This is YBC 7289, a Babylonian tablet from 1800 BC – 1600 BC showing the sides and diagonals of a square with a very accurate sexagesimal approximation to the square root of two, "the greatest known computational accuracy ... in the ancient world". Now a Good Article on Wikipedia,

The Cal Poly ag students have started selling these blood oranges at the local farmer's market, as they do every year around this time, only $1 for five. In the summer they sell sweet corn on the cob.

Holes and their reflections. (The reflections are in the curved surface of an espresso portafilter.)

The view from my desk. Actually my office has lots of windows with a nice view of a well-used plaza, outdoor coffee shop, trees, and distant mountains. But to see that, I have to get up and go over to one of the windows. If I stay at my desk and look up at the window, I see this interesting geometric pattern instead.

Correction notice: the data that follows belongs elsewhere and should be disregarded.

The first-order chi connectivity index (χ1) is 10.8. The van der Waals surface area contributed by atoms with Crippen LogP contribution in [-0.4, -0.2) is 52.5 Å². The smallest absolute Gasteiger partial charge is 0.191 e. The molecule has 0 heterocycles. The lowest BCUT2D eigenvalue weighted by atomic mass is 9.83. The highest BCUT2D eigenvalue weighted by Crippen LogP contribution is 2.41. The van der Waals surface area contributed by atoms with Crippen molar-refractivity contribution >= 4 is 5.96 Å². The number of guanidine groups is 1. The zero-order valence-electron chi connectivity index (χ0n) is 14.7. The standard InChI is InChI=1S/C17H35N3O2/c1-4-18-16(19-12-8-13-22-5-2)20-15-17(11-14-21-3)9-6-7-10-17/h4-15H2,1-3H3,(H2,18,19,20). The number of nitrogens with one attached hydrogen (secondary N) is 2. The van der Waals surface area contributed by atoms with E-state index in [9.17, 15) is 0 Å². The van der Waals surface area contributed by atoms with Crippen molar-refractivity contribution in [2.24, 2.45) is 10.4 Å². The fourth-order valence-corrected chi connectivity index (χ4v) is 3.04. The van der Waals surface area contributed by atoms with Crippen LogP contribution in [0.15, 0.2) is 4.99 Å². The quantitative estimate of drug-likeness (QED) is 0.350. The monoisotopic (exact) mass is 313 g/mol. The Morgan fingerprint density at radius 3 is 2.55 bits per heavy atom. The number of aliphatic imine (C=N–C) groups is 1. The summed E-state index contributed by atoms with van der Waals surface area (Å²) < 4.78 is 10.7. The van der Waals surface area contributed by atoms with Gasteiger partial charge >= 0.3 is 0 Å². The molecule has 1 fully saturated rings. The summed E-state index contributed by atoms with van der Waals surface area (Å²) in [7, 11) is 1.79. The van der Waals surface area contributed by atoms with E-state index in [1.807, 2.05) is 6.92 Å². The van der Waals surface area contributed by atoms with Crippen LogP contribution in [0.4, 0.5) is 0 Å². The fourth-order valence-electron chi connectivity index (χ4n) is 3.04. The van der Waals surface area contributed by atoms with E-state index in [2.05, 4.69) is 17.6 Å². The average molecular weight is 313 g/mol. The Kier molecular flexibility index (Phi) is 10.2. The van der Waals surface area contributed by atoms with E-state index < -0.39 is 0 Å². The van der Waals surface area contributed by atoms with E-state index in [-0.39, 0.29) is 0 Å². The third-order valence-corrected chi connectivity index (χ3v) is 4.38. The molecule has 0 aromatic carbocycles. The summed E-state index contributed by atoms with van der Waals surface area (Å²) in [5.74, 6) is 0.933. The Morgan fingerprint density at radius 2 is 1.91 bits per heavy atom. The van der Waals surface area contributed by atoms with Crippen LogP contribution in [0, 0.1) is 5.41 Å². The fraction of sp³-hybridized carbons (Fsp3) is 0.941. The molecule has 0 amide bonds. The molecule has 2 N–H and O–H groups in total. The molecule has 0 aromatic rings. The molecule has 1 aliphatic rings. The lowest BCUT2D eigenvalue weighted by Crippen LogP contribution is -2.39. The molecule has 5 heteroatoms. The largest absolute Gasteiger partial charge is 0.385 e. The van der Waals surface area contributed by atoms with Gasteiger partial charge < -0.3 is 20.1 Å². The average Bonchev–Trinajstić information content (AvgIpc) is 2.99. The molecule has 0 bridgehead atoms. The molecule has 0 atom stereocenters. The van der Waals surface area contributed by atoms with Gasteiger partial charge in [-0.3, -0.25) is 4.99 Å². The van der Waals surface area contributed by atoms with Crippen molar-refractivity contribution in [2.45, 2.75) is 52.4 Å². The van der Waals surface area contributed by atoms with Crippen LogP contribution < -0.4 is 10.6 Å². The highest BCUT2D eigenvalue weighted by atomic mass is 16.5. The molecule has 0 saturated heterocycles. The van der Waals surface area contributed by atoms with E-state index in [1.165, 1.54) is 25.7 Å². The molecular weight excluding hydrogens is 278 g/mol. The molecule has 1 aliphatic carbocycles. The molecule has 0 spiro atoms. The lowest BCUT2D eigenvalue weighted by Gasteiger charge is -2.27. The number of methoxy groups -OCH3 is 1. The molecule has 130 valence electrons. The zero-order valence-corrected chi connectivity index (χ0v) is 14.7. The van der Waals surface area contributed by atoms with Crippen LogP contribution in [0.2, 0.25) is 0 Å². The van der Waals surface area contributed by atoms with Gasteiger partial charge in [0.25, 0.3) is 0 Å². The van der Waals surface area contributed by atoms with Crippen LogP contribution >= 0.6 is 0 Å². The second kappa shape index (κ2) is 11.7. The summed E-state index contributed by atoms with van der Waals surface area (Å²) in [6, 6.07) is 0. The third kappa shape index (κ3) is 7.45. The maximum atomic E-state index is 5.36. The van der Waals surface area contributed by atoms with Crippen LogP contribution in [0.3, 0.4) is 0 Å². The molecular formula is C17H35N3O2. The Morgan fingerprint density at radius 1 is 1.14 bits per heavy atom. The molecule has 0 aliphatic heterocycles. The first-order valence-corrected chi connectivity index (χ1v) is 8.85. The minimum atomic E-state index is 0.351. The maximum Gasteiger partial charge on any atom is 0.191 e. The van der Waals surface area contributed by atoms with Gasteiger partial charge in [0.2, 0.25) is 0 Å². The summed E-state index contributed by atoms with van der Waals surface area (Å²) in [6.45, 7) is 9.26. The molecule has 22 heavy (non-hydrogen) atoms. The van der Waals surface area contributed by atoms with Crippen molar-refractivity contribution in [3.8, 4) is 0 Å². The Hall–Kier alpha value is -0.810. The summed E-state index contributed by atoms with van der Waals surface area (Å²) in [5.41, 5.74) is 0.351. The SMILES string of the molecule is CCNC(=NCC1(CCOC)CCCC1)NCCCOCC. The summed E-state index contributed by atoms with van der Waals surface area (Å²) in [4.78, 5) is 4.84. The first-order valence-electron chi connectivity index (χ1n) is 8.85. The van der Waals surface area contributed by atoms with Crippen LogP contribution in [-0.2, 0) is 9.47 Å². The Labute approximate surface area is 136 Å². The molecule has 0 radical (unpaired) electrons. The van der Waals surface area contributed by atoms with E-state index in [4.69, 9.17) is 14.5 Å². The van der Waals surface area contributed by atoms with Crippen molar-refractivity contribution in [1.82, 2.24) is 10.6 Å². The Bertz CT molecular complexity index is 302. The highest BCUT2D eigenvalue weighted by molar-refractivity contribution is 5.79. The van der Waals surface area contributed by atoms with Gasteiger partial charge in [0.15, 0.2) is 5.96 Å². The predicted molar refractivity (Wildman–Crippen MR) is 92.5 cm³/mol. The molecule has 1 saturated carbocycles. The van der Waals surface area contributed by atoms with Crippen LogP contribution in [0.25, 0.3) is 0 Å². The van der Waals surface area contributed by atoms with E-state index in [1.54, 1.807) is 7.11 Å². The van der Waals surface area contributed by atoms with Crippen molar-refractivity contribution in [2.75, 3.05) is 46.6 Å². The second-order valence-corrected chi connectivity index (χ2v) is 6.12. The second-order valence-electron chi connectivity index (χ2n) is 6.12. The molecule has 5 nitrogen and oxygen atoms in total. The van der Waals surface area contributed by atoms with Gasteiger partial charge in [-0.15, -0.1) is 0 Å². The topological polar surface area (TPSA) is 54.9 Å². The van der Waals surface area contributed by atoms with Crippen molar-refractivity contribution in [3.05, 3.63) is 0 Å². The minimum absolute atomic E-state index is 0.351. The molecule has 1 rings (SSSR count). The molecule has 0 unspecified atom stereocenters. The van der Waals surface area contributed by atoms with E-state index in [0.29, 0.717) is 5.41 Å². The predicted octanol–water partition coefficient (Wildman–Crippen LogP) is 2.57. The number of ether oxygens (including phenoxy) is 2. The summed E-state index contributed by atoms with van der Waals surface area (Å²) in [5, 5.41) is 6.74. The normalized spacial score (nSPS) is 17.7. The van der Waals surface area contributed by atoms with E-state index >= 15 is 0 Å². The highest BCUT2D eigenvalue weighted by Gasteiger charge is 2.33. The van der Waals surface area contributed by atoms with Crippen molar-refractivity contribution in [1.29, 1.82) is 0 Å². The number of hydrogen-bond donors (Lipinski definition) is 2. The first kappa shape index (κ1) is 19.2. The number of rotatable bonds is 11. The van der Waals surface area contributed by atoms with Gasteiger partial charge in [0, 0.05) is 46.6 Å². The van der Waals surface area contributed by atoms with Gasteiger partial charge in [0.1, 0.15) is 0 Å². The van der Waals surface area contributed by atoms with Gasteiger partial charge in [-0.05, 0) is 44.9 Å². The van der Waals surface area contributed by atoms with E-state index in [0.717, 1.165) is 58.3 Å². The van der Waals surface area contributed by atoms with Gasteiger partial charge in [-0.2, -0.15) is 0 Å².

This is not a cinnamon bun. It's actually a 160 million year old fossil snail shell from Madagascar, roughly the size of a large fist (or cinnamon bun). I don't think it's particularly rare or valuable; I picked it up because I liked its shape.

Spotted on the Cambridge University Press display table at SODA...

Matsya And The Great Deluge, street art from Fort Bragg illustrating an ancient Indian folk tale. For a more complete view of this piece and more information about it, see

It feels like I haven't been taking and posting enough photos. So here's a cell phone shot from yesterday that I took to illustrate the Wikipedia article

The Beacon hasn't actually lived there for nearly 20 years, but their old sign still hangs on the building.

Amazon trained a sexism-fighting, resume-screening AI with sexist hiring data, so the bot became sexist:

A Problem Fit for a Princess:

A post on the history of the Apollonian Gasket, a fractal formed by tangent circles, inspired by its use as the logo of the San Joaquin Math Teachers’ Circle.


A Mastodon instance for maths people. The kind of people who make \(\pi z^2 \times a\) jokes.

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